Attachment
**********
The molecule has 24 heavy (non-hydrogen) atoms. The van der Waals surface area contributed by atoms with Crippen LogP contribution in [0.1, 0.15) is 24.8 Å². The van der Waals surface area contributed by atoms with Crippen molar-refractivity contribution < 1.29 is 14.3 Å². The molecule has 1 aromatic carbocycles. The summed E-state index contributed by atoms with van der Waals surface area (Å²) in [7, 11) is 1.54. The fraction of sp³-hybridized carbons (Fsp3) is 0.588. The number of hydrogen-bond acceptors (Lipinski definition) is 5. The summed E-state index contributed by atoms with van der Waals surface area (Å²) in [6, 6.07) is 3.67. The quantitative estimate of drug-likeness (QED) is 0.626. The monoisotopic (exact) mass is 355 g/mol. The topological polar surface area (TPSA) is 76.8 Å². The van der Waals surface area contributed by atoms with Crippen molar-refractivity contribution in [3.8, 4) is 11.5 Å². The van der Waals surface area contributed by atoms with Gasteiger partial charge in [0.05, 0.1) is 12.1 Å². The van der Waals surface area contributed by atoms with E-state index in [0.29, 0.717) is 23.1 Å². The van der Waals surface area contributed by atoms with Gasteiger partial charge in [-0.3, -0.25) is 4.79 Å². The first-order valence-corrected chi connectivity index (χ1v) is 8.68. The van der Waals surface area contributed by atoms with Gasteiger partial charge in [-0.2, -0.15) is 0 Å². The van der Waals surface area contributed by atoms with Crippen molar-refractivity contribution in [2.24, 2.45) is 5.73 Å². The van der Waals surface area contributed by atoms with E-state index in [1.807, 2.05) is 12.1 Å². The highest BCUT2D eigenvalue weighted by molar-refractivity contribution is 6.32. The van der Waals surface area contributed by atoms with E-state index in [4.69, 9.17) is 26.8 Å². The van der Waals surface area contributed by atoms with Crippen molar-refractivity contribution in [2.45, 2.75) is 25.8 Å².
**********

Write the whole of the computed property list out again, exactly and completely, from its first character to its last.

The molecule has 24 heavy (non-hydrogen) atoms. The van der Waals surface area contributed by atoms with Crippen LogP contribution in [0.1, 0.15) is 24.8 Å². The van der Waals surface area contributed by atoms with Crippen molar-refractivity contribution < 1.29 is 14.3 Å². The molecule has 1 aromatic carbocycles. The summed E-state index contributed by atoms with van der Waals surface area (Å²) in [7, 11) is 1.54. The fraction of sp³-hybridized carbons (Fsp3) is 0.588. The number of hydrogen-bond acceptors (Lipinski definition) is 5. The summed E-state index contributed by atoms with van der Waals surface area (Å²) in [6, 6.07) is 3.67. The quantitative estimate of drug-likeness (QED) is 0.626. The monoisotopic (exact) mass is 355 g/mol. The topological polar surface area (TPSA) is 76.8 Å². The van der Waals surface area contributed by atoms with Crippen molar-refractivity contribution in [3.8, 4) is 11.5 Å². The van der Waals surface area contributed by atoms with Gasteiger partial charge in [0.05, 0.1) is 12.1 Å². The van der Waals surface area contributed by atoms with E-state index in [0.29, 0.717) is 23.1 Å². The van der Waals surface area contributed by atoms with Gasteiger partial charge in [-0.3, -0.25) is 4.79 Å². The first-order valence-corrected chi connectivity index (χ1v) is 8.68. The van der Waals surface area contributed by atoms with Gasteiger partial charge in [-0.2, -0.15) is 0 Å². The van der Waals surface area contributed by atoms with Crippen molar-refractivity contribution in [2.24, 2.45) is 5.73 Å². The van der Waals surface area contributed by atoms with E-state index in [1.807, 2.05) is 12.1 Å². The highest BCUT2D eigenvalue weighted by molar-refractivity contribution is 6.32. The van der Waals surface area contributed by atoms with E-state index in [4.69, 9.17) is 26.8 Å². The van der Waals surface area contributed by atoms with Crippen molar-refractivity contribution in [2.45, 2.75) is 25.8 Å².